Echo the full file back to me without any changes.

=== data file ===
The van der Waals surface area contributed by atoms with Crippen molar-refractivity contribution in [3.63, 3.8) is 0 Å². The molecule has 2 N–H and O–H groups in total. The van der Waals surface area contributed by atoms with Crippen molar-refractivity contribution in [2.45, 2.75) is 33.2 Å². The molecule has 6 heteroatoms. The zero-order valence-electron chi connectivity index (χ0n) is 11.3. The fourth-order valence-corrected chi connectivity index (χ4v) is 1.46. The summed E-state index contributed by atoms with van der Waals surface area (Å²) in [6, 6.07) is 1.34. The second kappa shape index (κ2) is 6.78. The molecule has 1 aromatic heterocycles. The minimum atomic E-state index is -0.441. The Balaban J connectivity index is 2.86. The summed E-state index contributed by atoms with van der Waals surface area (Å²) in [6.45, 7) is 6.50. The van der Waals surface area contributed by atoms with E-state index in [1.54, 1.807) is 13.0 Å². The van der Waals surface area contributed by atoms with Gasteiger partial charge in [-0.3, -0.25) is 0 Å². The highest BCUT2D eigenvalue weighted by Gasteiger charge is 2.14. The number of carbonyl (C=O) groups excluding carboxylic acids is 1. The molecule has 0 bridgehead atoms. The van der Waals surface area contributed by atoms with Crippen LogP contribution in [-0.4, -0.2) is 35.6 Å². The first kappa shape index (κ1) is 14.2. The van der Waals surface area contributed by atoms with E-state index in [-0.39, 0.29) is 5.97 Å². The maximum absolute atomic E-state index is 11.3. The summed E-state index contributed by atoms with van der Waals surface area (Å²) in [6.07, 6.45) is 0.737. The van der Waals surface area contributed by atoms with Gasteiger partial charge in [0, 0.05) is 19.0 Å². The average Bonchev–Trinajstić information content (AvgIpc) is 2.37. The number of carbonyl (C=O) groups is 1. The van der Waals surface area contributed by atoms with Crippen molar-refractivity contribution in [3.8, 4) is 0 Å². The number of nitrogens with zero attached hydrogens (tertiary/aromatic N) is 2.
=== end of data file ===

The van der Waals surface area contributed by atoms with Crippen molar-refractivity contribution in [3.63, 3.8) is 0 Å². The molecule has 2 N–H and O–H groups in total. The van der Waals surface area contributed by atoms with Crippen molar-refractivity contribution in [2.45, 2.75) is 33.2 Å². The molecule has 6 heteroatoms. The zero-order valence-electron chi connectivity index (χ0n) is 11.3. The fourth-order valence-corrected chi connectivity index (χ4v) is 1.46. The summed E-state index contributed by atoms with van der Waals surface area (Å²) in [6, 6.07) is 1.34. The second kappa shape index (κ2) is 6.78. The molecule has 1 aromatic heterocycles. The minimum atomic E-state index is -0.441. The Balaban J connectivity index is 2.86. The summed E-state index contributed by atoms with van der Waals surface area (Å²) in [6.45, 7) is 6.50. The van der Waals surface area contributed by atoms with E-state index in [1.54, 1.807) is 13.0 Å². The van der Waals surface area contributed by atoms with Gasteiger partial charge in [-0.3, -0.25) is 0 Å². The highest BCUT2D eigenvalue weighted by Gasteiger charge is 2.14. The number of carbonyl (C=O) groups excluding carboxylic acids is 1. The molecule has 0 bridgehead atoms. The van der Waals surface area contributed by atoms with Crippen LogP contribution in [-0.4, -0.2) is 35.6 Å². The first kappa shape index (κ1) is 14.2. The van der Waals surface area contributed by atoms with E-state index in [-0.39, 0.29) is 5.97 Å². The maximum absolute atomic E-state index is 11.3. The summed E-state index contributed by atoms with van der Waals surface area (Å²) in [6.07, 6.45) is 0.737. The van der Waals surface area contributed by atoms with Gasteiger partial charge in [0, 0.05) is 19.0 Å². The average Bonchev–Trinajstić information content (AvgIpc) is 2.37. The number of carbonyl (C=O) groups is 1. The van der Waals surface area contributed by atoms with Crippen molar-refractivity contribution in [3.8, 4) is 0 Å². The number of nitrogens with zero attached hydrogens (tertiary/aromatic N) is 2.